In this paper enabling techniques for ultra-fast all-optical network will be addressed. First a 160 Gbit/s complete transmission system will be considered. As enabling technique, an overview for all-optical logics will be discussed and experimental results will be presented using a particular reconfigurable NOLM based on Self-Phase-Modulation (SPM) or Cross-Phase-Modulation (XPM). Finally, a rough experiment on label extraction, all-optical switching and packet forwarding is shown.
A highly dispersive fiber behaves like a Fourier transformer with respect to the complex envelope of the input signal. It follows that the best pulse shape for transmission on a dispersive fiber is that one of the most concentrated in frequency and time, and thus related to the prolate spheroidal wave functions. This is used to devise line coding schemes highly insensitive to chromatic dispersion. However, the greater the dispersion, the more complex these schemes become. The effect of filtering and chirping is also taken into account and it is shown that chirping over a bit time is not useful for bit rates greater than 10 Gb/s.
In this paper, forward error correction schemes are discussed for application in the multigigabit-per-second optical channel. The proposed schemes, based on specific convolutional codes which allow simple decoding techniques, represent a valid alternative, in terms of performance and complexity, to the recommended Reed-Solomon codes.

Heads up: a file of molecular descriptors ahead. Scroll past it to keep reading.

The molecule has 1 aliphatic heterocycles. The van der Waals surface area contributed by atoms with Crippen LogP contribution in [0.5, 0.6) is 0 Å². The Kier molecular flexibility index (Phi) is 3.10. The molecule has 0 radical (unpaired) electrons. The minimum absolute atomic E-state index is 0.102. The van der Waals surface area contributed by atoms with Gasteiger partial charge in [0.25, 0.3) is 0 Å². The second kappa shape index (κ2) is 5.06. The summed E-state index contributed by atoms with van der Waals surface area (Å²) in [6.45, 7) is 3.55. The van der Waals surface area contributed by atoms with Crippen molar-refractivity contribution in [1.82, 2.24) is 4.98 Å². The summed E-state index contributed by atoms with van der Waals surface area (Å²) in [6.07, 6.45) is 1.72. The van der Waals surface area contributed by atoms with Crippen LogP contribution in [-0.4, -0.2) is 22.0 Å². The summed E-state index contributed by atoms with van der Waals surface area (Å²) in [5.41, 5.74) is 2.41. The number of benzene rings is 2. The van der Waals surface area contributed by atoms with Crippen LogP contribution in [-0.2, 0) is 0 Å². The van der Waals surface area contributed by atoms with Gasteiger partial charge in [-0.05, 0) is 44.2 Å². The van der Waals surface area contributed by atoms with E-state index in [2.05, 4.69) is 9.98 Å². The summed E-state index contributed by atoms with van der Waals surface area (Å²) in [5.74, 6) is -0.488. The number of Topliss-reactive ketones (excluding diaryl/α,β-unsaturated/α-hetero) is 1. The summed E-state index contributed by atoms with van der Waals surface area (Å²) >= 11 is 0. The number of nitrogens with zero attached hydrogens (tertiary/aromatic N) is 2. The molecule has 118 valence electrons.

Optical multi-wavelength transport networks (MWTN) have generated considerable recent interests because of their inherent capability to achieve higher information capacity, greater flexibility, efficient routing, transparent switching, reconfugarability etc.. The effect of switch cross-talk, adjacent channel cross-talk, filtering effect, accumulated ASE in MWTN has been recently addressed. However, the performance of closely packed WDM systems with dispersion shifted fibers is highly vulnerable to the effect of FWM. The present study investigates the degradation encountered in multi-wavelength switched optical network due to the combined influence of receiver noise, phase noise, accumulated amplified spontaneous emission (ASE), FWM crosstalk and dispersion. For each channel CPFSK modulation is considered with direct detection receiver employing Mach-Zehnder interferometer (MZI). The analysis is carried out to include the combined effect of accumulated optical amplifiers’ spontaneous emission (ASE) noise and the beat noise components viz. signal-spontaneous emission beat noise, ASE-ASE beat noise, adjacent channel-spontaneous beat noise, signal- FWM beat noise, FWM-spontaneous beat noise etc.. An expression for the probability density function (pdf) of the random phase fluctuation due to FWM effect is developed and the bit error rate is estimated at each node for different number of channels. In the present analysis, a node architecture of the optical mesh network is considered in which an interconnection between two consecutive nodes consists of optical in-line amplifiers, optical space-switches, power splitters, wavelength multiplexers and demultiplexers and the fiber protection switch. All the wavelengths are combined in the multiplexer and amplified before feeding to the transmission fiber. The gains of the in-line amplifiers are adjusted to compensate for the losses in the fiber, splitters and other passive components. The demultiplexer separates the desired signal wavelength from the WDM multiplex and is realized by a Febry-Perot filter (FPF) tuned to the desired signal channel. The node uses M transmitters and M receivers if M is the number of wavelength channels. Computations of results are carried out at a bit rate of 2.5 Gb/s for several fiber spans with different sets of system parameters, viz. number of channels, number of nodes, optical SPIE Vol. 3211 • 0277-786X/97/$10.00? wavelength from the WDM multiplex and is realized by a Febry-Perot filter (FPF) tuned to the desired signal channel. The node uses N transmitters and N receivers if N is the number of wavelength channels